The paperless utopia I imagined I would be living in by now remains a work in progress. As I've thought more about why, I've decided it's the long tail of paper that's holding me back. Sure, almost all of my communications are electronic these days, and my scanner makes quick work of almost everything that comes to me in a dead tree format.
But as I look around my home office and wonder why there are still stacks of paper here and there, I realize there are some things that just make more sense in physical form, at least for part of their existence. I see calendars and brochures and instruction guides. I see posters from events, and even a piece of origami. While you could argue that some of these items could be made obsolete by their digital equivalents, they haven't been, and digitizing them myself is more work than the payoff would justify.
There's another part of the equation, too. Just because I may prefer a digital experience for consuming information, it doesn't mean everyone I interact with shares that preference. Considering the needs of your audience is critical to anyone with a message to convey, and in a world crowded with so many distractions competing to receive your readers' attention, you have an obligation to meet them more than halfway if you expect your message to be heard.
So, despite the many options for distributing your message electronically, printed collateral isn't going away anytime soon. Whether you're producing a button or a pamphlet or a bumper sticker, you need an effective way to lay out the design and blend your text with your images and other brand assets.
The world of proprietary software has brought us many tools for designing layouts, including QuarkXpress and Adobe InDesign among the better known. And Microsoft Publisher still may take the prize (at least for small businesses and individuals) as one of the most-used publishing platforms, owing to its low cost and ease of use to people already familiar with the Microsoft Office suite. Many a church bulletin and nonprofit fundraising letter have been put together in Publisher (or even Word).
But you don't need a proprietary tool to design a great layout. Whether you're using Linux or still stuck on Windows or Mac OS X, there are great free and open source options. Let's look at some of the open source alternatives to Microsoft Publisher for designing your next print layout.
Scribus is the gold standard when it comes to open source desktop publishing. With over a decade of active development, you'll find pretty much all the features a basic user would expect inside. It can import a wide variety of formats (including Microsoft Publisher files), and a user-friendly interface makes for a non-threatening learning curve. The large user community also means that there are many great resources out there for those who need additional help, from books to forums to downloadable templates, to fit almost any need.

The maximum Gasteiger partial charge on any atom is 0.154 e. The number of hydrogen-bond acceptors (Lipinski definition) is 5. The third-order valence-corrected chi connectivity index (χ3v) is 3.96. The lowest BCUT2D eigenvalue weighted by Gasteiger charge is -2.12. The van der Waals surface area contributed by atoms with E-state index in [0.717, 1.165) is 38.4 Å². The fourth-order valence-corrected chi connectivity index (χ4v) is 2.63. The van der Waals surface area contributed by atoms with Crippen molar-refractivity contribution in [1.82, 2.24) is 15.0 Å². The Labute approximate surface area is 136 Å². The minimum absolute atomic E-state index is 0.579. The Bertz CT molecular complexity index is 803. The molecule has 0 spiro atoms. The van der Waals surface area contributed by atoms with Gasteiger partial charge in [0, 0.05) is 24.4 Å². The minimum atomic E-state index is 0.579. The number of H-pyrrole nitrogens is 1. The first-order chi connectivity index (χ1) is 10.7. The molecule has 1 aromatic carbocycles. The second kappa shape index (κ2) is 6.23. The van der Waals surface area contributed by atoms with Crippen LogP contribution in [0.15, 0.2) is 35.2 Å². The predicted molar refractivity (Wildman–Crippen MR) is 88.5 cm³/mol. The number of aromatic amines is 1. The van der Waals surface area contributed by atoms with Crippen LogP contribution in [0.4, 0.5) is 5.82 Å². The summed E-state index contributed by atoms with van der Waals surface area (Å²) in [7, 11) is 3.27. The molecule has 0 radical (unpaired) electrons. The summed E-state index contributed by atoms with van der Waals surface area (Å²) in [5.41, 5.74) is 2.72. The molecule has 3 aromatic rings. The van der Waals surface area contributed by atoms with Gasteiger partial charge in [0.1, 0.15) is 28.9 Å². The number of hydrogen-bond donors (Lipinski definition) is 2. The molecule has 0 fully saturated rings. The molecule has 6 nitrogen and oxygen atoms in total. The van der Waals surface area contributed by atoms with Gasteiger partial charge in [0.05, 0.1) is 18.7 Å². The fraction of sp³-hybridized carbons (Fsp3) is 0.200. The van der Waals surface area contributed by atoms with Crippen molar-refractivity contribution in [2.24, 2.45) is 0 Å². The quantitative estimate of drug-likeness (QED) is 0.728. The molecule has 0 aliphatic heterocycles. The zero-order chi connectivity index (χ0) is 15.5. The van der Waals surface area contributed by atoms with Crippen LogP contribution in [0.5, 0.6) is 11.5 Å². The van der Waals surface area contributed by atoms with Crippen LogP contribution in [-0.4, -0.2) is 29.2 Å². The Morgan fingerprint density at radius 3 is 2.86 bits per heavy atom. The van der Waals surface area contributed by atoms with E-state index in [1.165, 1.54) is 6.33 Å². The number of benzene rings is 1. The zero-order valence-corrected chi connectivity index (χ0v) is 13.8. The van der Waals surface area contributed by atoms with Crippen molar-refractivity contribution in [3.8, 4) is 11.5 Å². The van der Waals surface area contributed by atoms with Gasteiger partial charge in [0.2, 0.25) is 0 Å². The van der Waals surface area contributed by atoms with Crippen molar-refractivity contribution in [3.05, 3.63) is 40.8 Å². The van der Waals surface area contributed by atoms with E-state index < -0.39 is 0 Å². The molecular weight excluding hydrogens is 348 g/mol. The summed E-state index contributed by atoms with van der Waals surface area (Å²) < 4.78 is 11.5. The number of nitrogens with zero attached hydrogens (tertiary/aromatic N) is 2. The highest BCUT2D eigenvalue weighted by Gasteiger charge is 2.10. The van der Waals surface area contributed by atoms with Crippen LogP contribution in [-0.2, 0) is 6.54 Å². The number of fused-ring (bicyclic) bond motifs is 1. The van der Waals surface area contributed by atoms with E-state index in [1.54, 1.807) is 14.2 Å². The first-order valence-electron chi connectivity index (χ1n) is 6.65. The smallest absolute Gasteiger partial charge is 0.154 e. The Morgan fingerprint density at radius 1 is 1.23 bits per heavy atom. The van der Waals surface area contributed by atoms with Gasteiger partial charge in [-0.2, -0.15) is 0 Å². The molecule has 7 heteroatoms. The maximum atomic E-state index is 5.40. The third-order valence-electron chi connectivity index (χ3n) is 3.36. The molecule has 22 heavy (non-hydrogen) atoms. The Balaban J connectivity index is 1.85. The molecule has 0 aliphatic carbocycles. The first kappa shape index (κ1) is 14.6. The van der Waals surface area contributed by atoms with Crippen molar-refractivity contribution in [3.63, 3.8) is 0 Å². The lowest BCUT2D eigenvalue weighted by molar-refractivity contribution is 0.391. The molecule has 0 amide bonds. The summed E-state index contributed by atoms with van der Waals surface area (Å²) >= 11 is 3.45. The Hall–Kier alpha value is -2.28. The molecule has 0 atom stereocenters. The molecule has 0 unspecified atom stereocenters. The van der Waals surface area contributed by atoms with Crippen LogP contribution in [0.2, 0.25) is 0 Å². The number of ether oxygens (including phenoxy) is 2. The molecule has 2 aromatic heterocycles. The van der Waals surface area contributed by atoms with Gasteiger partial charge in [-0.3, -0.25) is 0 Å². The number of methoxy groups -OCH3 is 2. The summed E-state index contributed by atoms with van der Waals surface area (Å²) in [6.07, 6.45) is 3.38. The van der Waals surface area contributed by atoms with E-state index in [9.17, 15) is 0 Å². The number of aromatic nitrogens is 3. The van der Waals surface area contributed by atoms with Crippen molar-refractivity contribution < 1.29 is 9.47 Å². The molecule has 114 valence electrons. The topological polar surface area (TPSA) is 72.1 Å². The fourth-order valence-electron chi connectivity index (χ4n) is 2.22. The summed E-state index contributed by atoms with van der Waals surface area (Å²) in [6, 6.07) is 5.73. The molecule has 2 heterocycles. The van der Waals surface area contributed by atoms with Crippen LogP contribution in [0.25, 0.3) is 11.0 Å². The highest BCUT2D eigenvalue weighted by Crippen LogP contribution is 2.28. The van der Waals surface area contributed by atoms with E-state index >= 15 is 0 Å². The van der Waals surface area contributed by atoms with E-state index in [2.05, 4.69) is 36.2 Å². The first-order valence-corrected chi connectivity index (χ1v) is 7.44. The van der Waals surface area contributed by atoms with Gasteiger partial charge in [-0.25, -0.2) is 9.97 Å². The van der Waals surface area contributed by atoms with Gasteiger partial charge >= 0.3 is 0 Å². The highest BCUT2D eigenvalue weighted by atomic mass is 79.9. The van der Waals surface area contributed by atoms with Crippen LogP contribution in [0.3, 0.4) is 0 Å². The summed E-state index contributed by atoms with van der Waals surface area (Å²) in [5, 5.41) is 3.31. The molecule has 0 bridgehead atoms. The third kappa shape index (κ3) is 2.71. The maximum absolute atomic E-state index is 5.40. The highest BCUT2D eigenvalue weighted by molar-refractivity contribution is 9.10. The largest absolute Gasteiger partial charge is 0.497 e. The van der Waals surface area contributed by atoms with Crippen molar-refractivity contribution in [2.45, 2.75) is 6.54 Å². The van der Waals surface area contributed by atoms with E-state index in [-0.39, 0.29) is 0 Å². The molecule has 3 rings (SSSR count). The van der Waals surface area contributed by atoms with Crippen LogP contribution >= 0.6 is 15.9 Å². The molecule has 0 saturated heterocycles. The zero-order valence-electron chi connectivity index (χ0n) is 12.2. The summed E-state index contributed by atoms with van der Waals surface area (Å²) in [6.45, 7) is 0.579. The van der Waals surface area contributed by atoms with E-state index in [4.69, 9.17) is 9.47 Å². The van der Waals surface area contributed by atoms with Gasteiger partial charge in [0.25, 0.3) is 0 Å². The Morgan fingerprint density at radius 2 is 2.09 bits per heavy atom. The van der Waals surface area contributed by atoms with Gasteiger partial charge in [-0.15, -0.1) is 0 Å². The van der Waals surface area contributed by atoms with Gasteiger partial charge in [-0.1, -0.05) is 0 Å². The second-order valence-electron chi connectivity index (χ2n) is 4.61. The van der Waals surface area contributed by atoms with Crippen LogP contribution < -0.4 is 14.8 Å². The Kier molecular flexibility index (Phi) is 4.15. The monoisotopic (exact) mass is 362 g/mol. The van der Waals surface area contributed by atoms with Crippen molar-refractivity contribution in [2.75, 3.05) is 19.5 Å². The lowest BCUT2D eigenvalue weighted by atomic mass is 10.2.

Don't want to learn a new program? Both LibreOffice and OpenOffice both provide excellent design capabilities across several of components. While Writer can provide basic layouts, Draw expands the capability even further and is probably the best choice for semi-complex layouts like newsletters or brochures. I even managed to use Impress to produce a scientific poster for a project in grad school, using a template originally designed for PowerPoint that imported just fine.
The third option, and, hear me out, is to use a markup language. It's not always WYSIWYG, but if you're already familiar with a markup language, why not make use of that skill? And I don't just mean Docbook or LaTeX—for many projects, HTML and CSS or even Markdown works just fine and they let you use your existing tools, whether a text editor or a more full-featured tool just for working with web pages, and you can use the pandoc converter to generate a print-ready format (most likely, a PDF). Maybe it's an unexpected alternative to a professional design application, but it works fine for many purposes.
Alternatively, if you're a LaTeX user, you can try the LyX document processing tool. Lyx is a graphical interface for writing LaTeX, with features to help track and manage style directives and packages.
But why use a markup language for print design? A few reasons. One, it's plain text, so you can version it in Git to track all of your changes and use many different tools on the files directly, even from the command line. Two, it can reduce your production time if you're creating the same documents for web and print. Three, and this is what I like most about markup languages, they're human-readable. I get what I expect when I write code.
While Inkscape isn't by any means a graphics layout application, vector illustration applications have been used for layout by many a professional artist. The peculiar advantage that Inkscape has over the others is that, behind the scenes, it works in XML (the SVG format). It also has the flexibility to keep images and other binary assets external of the design file. This means it can easily be version controlled with Git (or similar), unlike other GUI design applications.
Do you still produce layouts for printed collateral? What program do you use? Is it one from this list, or do you use something else, perhaps a tool more optimized for graphics editing like GIMP, or another choice entirely? Let us know in the comments below.
Editor's note: This article was originally published in July 2016 and has been updated.